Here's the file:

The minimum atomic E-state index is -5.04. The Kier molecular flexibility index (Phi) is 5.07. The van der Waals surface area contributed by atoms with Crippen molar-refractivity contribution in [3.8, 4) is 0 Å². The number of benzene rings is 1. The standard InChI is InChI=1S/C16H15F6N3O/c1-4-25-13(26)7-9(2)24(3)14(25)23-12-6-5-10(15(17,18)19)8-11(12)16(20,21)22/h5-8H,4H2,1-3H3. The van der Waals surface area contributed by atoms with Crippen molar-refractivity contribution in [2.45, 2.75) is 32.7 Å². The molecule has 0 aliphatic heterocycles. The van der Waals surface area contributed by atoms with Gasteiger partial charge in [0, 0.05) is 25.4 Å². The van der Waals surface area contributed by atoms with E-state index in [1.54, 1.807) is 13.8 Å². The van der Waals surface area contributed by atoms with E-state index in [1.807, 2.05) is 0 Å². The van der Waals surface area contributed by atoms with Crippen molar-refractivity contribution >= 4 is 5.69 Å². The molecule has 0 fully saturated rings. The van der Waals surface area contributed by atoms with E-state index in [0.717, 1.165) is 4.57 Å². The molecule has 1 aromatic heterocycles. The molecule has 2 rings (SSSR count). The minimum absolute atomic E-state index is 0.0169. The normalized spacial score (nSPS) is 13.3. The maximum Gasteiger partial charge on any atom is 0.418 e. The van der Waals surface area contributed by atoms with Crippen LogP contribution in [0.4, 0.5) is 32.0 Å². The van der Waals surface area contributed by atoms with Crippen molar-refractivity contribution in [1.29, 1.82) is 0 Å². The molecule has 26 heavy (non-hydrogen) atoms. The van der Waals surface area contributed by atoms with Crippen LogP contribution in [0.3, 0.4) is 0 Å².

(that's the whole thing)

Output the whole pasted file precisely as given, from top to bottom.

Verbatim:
The minimum atomic E-state index is -5.04. The Kier molecular flexibility index (Phi) is 5.07. The van der Waals surface area contributed by atoms with Crippen molar-refractivity contribution in [3.8, 4) is 0 Å². The number of benzene rings is 1. The standard InChI is InChI=1S/C16H15F6N3O/c1-4-25-13(26)7-9(2)24(3)14(25)23-12-6-5-10(15(17,18)19)8-11(12)16(20,21)22/h5-8H,4H2,1-3H3. The van der Waals surface area contributed by atoms with Crippen molar-refractivity contribution in [2.45, 2.75) is 32.7 Å². The molecule has 0 aliphatic heterocycles. The van der Waals surface area contributed by atoms with Gasteiger partial charge in [0, 0.05) is 25.4 Å². The van der Waals surface area contributed by atoms with E-state index in [1.54, 1.807) is 13.8 Å². The van der Waals surface area contributed by atoms with E-state index in [1.807, 2.05) is 0 Å². The van der Waals surface area contributed by atoms with Crippen molar-refractivity contribution >= 4 is 5.69 Å². The molecule has 0 fully saturated rings. The van der Waals surface area contributed by atoms with E-state index in [0.717, 1.165) is 4.57 Å². The molecule has 1 aromatic heterocycles. The molecule has 2 rings (SSSR count). The minimum absolute atomic E-state index is 0.0169. The normalized spacial score (nSPS) is 13.3. The maximum Gasteiger partial charge on any atom is 0.418 e. The van der Waals surface area contributed by atoms with Crippen LogP contribution in [0.4, 0.5) is 32.0 Å². The van der Waals surface area contributed by atoms with Crippen molar-refractivity contribution in [1.29, 1.82) is 0 Å². The molecule has 26 heavy (non-hydrogen) atoms. The van der Waals surface area contributed by atoms with Crippen LogP contribution in [0.3, 0.4) is 0 Å².